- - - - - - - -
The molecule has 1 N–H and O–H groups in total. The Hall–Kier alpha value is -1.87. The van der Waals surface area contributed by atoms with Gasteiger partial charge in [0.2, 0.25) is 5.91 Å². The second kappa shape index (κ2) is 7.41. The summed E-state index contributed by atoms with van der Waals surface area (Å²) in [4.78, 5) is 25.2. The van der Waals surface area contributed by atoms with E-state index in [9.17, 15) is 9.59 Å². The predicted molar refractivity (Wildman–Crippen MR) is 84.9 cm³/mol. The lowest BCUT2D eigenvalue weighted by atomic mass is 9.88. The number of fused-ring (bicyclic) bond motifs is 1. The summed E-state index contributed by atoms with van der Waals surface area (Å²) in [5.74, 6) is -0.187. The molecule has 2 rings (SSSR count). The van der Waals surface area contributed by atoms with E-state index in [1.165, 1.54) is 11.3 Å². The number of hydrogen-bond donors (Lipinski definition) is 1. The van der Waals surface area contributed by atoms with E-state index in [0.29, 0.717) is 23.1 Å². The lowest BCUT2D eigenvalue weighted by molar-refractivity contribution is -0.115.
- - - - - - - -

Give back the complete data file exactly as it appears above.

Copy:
The molecule has 1 N–H and O–H groups in total. The Hall–Kier alpha value is -1.87. The van der Waals surface area contributed by atoms with Gasteiger partial charge in [0.2, 0.25) is 5.91 Å². The second kappa shape index (κ2) is 7.41. The summed E-state index contributed by atoms with van der Waals surface area (Å²) in [4.78, 5) is 25.2. The van der Waals surface area contributed by atoms with E-state index in [9.17, 15) is 9.59 Å². The predicted molar refractivity (Wildman–Crippen MR) is 84.9 cm³/mol. The lowest BCUT2D eigenvalue weighted by atomic mass is 9.88. The number of fused-ring (bicyclic) bond motifs is 1. The summed E-state index contributed by atoms with van der Waals surface area (Å²) in [5.74, 6) is -0.187. The molecule has 2 rings (SSSR count). The van der Waals surface area contributed by atoms with E-state index in [1.165, 1.54) is 11.3 Å². The number of hydrogen-bond donors (Lipinski definition) is 1. The van der Waals surface area contributed by atoms with E-state index in [0.29, 0.717) is 23.1 Å². The lowest BCUT2D eigenvalue weighted by molar-refractivity contribution is -0.115.